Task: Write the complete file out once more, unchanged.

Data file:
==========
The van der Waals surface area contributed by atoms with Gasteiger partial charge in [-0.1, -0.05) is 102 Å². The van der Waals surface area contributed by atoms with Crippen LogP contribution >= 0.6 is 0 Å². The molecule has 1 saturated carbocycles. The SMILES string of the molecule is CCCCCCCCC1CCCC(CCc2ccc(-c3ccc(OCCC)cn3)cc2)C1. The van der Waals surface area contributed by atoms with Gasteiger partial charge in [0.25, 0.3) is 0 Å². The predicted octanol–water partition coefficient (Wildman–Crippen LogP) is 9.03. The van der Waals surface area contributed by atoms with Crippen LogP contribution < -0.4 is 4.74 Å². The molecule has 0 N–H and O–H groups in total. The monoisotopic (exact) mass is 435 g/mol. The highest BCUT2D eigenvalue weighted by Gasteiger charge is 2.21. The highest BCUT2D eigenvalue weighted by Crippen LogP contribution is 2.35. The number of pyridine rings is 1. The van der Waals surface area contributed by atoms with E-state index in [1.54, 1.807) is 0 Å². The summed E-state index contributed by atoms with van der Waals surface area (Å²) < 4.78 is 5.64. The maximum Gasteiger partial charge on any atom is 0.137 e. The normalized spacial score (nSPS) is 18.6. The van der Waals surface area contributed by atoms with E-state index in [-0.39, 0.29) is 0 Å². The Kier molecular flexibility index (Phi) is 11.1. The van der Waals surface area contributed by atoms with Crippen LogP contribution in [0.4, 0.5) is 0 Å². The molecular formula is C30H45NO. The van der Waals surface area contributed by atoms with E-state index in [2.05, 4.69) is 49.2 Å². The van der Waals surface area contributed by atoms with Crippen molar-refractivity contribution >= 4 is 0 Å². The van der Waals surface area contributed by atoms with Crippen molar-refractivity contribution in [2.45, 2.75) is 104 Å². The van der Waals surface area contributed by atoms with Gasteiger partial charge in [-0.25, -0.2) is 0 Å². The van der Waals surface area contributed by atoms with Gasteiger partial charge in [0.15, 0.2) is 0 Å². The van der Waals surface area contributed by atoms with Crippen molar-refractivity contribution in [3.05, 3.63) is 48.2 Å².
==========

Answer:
The van der Waals surface area contributed by atoms with Gasteiger partial charge in [-0.1, -0.05) is 102 Å². The van der Waals surface area contributed by atoms with Crippen LogP contribution >= 0.6 is 0 Å². The molecule has 1 saturated carbocycles. The SMILES string of the molecule is CCCCCCCCC1CCCC(CCc2ccc(-c3ccc(OCCC)cn3)cc2)C1. The van der Waals surface area contributed by atoms with Gasteiger partial charge in [0.25, 0.3) is 0 Å². The predicted octanol–water partition coefficient (Wildman–Crippen LogP) is 9.03. The van der Waals surface area contributed by atoms with Crippen LogP contribution < -0.4 is 4.74 Å². The molecule has 0 N–H and O–H groups in total. The monoisotopic (exact) mass is 435 g/mol. The highest BCUT2D eigenvalue weighted by Gasteiger charge is 2.21. The highest BCUT2D eigenvalue weighted by Crippen LogP contribution is 2.35. The number of pyridine rings is 1. The van der Waals surface area contributed by atoms with E-state index in [1.54, 1.807) is 0 Å². The summed E-state index contributed by atoms with van der Waals surface area (Å²) < 4.78 is 5.64. The maximum Gasteiger partial charge on any atom is 0.137 e. The normalized spacial score (nSPS) is 18.6. The van der Waals surface area contributed by atoms with E-state index in [-0.39, 0.29) is 0 Å². The Kier molecular flexibility index (Phi) is 11.1. The van der Waals surface area contributed by atoms with Crippen LogP contribution in [0.4, 0.5) is 0 Å². The molecular formula is C30H45NO. The van der Waals surface area contributed by atoms with E-state index in [2.05, 4.69) is 49.2 Å². The van der Waals surface area contributed by atoms with Crippen molar-refractivity contribution >= 4 is 0 Å². The van der Waals surface area contributed by atoms with Crippen molar-refractivity contribution in [2.45, 2.75) is 104 Å². The van der Waals surface area contributed by atoms with Gasteiger partial charge in [-0.25, -0.2) is 0 Å². The van der Waals surface area contributed by atoms with Gasteiger partial charge in [0.15, 0.2) is 0 Å². The van der Waals surface area contributed by atoms with Crippen molar-refractivity contribution in [3.05, 3.63) is 48.2 Å².